“We believe the customer should be in control of their own information. You might like these so-called free services, but we don’t think they’re worth having your email, your search history and now even your family photos data mined and sold off for god knows what advertising purpose. And we think some day, customers will see this for what it is,” said Cook.

Cook’s comment does make you think just a little bit about how much data you may end up giving sites like Google Photos and Flickr with all of these photos. On the other hand, I’m sure a lot of people probably wonder why you’d want to pay for Apple’s iCloud storage when Google or Flickr will give you all you need for free. Google and Flickr are competitors to Apple’s paid storage service and so you have to wonder how much of Cook’s warning is dire vs. how much is just that he’d rather you pay Apple to store your photos for you than let Flickr or Google do it for free.

Anyways, those are my more detailed thoughts on Google Photos thus far. I’m sure I’ll blog more about Google Photos as I use it more, but after a week of use I have a much more optimistic view of it than I thought I would. I find myself using it much more and going back to it several times a day over and over again.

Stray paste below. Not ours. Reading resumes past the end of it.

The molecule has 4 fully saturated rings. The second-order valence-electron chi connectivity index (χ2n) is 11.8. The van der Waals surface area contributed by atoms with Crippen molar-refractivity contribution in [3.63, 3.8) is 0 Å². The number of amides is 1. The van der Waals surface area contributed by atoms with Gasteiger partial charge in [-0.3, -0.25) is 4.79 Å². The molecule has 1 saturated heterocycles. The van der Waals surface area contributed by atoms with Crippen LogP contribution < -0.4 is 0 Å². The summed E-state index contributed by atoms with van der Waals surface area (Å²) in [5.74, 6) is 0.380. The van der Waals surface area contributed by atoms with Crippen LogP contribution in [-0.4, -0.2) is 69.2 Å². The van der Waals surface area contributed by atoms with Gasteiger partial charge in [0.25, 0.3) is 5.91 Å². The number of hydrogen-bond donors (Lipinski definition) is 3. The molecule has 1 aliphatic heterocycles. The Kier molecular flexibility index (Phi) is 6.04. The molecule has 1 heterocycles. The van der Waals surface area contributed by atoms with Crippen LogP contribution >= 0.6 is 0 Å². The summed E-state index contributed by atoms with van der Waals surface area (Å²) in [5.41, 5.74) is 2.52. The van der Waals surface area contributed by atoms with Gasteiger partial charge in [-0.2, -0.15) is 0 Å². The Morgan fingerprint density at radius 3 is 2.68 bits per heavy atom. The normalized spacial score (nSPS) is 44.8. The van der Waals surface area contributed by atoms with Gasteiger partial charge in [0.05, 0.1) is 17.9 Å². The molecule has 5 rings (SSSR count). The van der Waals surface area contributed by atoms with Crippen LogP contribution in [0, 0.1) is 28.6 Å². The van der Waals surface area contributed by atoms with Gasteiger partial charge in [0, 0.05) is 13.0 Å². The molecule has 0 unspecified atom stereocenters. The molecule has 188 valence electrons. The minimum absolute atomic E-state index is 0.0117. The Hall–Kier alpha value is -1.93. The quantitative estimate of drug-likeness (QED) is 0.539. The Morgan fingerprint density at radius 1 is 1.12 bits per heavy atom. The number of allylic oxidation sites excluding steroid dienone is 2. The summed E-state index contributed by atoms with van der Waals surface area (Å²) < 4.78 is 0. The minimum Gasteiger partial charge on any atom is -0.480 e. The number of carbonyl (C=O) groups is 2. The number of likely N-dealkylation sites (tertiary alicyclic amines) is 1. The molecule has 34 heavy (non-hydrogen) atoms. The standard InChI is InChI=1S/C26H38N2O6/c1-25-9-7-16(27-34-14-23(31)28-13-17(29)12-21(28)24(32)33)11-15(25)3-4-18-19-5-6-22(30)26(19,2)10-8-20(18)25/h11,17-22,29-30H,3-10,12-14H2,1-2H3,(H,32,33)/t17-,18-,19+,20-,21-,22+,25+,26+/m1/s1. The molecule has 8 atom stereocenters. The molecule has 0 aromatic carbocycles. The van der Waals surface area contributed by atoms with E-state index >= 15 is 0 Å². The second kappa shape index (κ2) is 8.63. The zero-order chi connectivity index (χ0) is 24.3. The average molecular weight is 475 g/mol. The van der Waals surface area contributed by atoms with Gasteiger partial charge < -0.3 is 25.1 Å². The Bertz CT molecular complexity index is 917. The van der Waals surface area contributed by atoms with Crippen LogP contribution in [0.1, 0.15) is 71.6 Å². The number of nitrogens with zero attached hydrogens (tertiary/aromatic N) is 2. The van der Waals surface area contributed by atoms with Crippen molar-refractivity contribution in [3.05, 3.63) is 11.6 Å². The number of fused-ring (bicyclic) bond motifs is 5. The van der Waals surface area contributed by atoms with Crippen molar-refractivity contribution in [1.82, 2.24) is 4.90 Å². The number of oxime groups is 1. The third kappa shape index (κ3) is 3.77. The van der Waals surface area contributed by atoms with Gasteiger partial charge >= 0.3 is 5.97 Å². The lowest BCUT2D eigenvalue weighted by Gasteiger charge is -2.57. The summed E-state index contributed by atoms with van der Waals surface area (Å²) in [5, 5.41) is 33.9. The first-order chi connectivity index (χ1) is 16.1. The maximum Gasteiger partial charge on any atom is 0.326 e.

Disclaimer: yeah, yeah, yeah, nothing is forever (except diamonds right?), both Flickr and Google could always renege on whatever deal they currently are marketing out there. Google Photos was made for mobile users, not for more high megapixel storage people like me, etc. etc. etc. etc.

Thoughts on Google Photos

New Collections Page from Google Photos

Google launched Google Photos today.

For months now people have been talking about how Google was going to decouple photos from Google+ and create a standalone photo product and today at I/O they finally unveiled their latest effort to the world.

Last August when rumors about this new service started circulating I wrote a blog post titled 10 things Google should consider in launching a standalone photo sharing service. Here I outlined ways that Google could come up with a very competitive product in the photo sharing space. Google could have given the world something really amazing today and instead we just got something lackluster.

The new offering is fine, but in a lot of ways it is a big disappointment to me.

The biggest part of today’s announcement was that Google was going to give every user unlimited photo storage.

That sounded pretty good until I understood the catch. The catch is that the unlimited photo storage offer only applies to photos 16 megapixel or smaller.